There have been success stories. Aakash Kumar, 17, a resident of Tekna Farm in Bodh Gaya, where child marriages are the norm, took on his parents and the community to stop the marriage of his 13-year-old cousin sister after he got an opportunity to be part of PRACHAR’s training sessions.
He says, “My own sister was married at 15. She gave birth to a girl within the first year of marriage and became pregnant again the next year. She suffers from severe anaemia now. So when my family started looking for a match for my cousin I rebelled.”
Citing the example of his sister and using the book, ‘Anjaan Dagar Aasan Safar’, provided to him by Pathfinder, he even convinced the village elders about the negative impacts of early marriage and childbirth. Today, this teenager, on a mission to share his learnings with everyone in Tekna Farm, has even motivated his sister-in-law to go in for an intra-uterine device (IUD) to ensure spacing between children.
The evaluation undertaken at the end of the second phase of the PRACHAR programme has revealed an increase from five per cent to 20 per cent in contraceptive use among young couples. Among unmarried adolescents, the percentage of those who believe that contraception is necessary has jumped from 45.3 to 90.5. Involving men and boys has certainly made a difference.
In Delhi, Agragami India’s Sirohi and Pant, along with their team, are scripting a similar success story.
Says Pant, who takes trainings in groups of 15, “For school-going boys, we have a 15-hour module that is completed in three or five days depending on the time they can spare. Through games and demos, I tell them about their reproductive organs, why contraception is needed, the methods available and how to use condoms properly. Even myths regarding contraception are dispelled. Initially, some are reluctant to talk; others crack naughty jokes, even pull my leg. But later most do share their experiences and ask questions.”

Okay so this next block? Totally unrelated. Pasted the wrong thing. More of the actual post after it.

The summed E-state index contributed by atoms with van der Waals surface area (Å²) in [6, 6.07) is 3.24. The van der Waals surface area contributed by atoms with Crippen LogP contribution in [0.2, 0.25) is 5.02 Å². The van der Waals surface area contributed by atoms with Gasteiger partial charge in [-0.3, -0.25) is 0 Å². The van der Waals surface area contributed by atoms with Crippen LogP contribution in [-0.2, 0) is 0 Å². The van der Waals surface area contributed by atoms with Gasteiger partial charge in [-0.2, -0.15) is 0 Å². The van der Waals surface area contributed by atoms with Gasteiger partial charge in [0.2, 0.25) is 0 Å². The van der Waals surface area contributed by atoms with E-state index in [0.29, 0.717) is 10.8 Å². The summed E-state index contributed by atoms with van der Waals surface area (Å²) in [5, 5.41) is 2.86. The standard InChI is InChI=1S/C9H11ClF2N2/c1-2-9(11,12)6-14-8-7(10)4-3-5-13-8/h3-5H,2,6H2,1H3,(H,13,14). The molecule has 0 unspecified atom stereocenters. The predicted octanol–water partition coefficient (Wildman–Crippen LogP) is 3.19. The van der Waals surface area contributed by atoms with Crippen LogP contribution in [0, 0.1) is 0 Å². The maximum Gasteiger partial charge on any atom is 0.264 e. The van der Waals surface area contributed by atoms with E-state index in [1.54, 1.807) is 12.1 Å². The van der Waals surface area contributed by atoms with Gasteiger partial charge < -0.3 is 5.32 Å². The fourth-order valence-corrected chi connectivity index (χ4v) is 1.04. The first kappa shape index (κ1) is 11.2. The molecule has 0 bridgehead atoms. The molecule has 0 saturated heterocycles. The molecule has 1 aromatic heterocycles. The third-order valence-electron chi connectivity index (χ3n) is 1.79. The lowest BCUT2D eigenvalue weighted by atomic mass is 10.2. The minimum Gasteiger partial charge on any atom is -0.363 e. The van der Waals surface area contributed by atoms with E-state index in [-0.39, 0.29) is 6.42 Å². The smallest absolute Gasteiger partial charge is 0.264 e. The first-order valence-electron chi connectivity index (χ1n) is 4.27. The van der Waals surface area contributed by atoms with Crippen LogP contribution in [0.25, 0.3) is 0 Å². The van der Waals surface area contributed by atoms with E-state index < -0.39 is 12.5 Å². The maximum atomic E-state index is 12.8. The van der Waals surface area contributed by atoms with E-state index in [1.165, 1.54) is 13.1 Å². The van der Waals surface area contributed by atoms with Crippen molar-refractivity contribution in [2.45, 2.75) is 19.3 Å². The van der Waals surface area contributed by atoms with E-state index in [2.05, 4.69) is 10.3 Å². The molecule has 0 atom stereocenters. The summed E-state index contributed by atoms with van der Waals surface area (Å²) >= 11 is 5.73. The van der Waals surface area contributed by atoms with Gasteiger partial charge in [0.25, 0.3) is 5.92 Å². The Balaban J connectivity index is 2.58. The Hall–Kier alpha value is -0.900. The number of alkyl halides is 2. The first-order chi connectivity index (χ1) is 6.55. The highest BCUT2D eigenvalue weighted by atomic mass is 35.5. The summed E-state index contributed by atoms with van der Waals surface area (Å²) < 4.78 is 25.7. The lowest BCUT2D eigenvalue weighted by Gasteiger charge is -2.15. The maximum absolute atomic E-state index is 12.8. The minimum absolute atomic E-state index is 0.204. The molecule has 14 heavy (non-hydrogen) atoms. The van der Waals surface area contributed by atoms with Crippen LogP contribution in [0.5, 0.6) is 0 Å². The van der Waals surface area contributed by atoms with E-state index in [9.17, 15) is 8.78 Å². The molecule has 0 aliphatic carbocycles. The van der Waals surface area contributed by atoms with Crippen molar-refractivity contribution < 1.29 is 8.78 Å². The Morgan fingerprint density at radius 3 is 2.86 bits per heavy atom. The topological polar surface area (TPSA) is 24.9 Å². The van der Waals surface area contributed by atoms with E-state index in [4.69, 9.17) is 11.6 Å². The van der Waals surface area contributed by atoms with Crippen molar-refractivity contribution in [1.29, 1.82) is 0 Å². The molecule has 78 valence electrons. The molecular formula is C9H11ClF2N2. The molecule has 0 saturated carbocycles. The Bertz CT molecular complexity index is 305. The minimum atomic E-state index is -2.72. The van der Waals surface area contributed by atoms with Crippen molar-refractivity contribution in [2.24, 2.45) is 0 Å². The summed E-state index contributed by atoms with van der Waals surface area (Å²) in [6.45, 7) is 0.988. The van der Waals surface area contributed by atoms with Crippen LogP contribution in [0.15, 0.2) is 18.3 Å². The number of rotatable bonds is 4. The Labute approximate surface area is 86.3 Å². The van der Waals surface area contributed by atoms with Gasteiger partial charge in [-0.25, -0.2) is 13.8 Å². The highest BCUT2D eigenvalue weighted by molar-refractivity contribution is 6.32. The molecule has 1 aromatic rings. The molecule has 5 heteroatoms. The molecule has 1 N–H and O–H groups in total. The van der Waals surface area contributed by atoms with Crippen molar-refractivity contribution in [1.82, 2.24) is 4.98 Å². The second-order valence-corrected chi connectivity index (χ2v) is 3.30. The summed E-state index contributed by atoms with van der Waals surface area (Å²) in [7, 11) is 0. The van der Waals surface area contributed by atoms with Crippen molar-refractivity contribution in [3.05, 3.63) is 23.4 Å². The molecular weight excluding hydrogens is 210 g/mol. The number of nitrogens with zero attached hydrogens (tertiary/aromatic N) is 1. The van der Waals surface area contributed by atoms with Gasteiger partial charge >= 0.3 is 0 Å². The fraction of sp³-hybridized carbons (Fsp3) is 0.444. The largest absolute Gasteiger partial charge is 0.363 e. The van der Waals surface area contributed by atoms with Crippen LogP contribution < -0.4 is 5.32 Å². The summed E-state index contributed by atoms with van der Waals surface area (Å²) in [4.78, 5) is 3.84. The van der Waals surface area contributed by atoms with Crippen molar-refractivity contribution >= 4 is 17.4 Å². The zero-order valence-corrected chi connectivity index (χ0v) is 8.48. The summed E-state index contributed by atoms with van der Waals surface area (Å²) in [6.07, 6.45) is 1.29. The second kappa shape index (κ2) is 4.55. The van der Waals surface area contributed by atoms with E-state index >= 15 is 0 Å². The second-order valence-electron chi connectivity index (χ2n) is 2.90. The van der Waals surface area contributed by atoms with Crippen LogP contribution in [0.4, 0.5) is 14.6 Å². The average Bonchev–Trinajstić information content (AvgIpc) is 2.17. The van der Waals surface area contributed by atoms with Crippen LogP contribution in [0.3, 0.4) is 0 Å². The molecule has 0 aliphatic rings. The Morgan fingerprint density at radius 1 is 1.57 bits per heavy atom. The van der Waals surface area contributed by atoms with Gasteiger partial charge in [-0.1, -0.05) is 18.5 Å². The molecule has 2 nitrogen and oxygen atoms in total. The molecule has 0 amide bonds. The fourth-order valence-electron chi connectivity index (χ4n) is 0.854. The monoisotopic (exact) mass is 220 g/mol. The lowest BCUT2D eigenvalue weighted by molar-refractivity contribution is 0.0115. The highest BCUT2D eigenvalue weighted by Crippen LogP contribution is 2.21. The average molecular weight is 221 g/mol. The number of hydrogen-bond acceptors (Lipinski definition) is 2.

Between 2009 and 2013, Sirohi and Pant, often referred to as “condom men”, have conducted almost 50 trainings for nearly 800 adolescent boys.
Picture for representation only. Credit: Flickr
The big challenge, of course, is to motivate men and boys to attend the discussions.
Shares Pant, “Although most men acknowledge the importance of family planning, being daily wagers, rickshaw pullers and drivers, they are busy. They tell us to get someone to explain it to their wives. But I insist that they make time and often spend my Sundays in the community.”
Naturally, each success brings a sense of achievement. There is the story of local resident Ajay Kumar, 23, who adopted family planning for his wife’s well being.
Narrates Pant, “Ajay first came to me when he was 19. He brought along other boys of the neighbourhood as well. When he married his girlfriend, he was thrown out of his home for going against his parents’ wishes. Although he had his first child soon after, he came back to me to talk about the precautions he needed to take to prevent further pregnancies. Now he has motivated his wife to get an IUD.”
Aakash and Ajay are part of a growing tribe of men who are convinced of certain principles: tying the knot at the right age, ensuring equality within marriage and sharing contraceptive responsibility. Dr E.E. Daniel, Senior Advisor-Evaluation, Pathfinder International, puts it this way, “Finally, it is about men wanting to care for their own health and that of their partner’s. With a little support not only will they challenge old customs and practices that endanger women’s health, they will support their wife’s sexual and reproductive health decisions as well.”
Reference : The Better India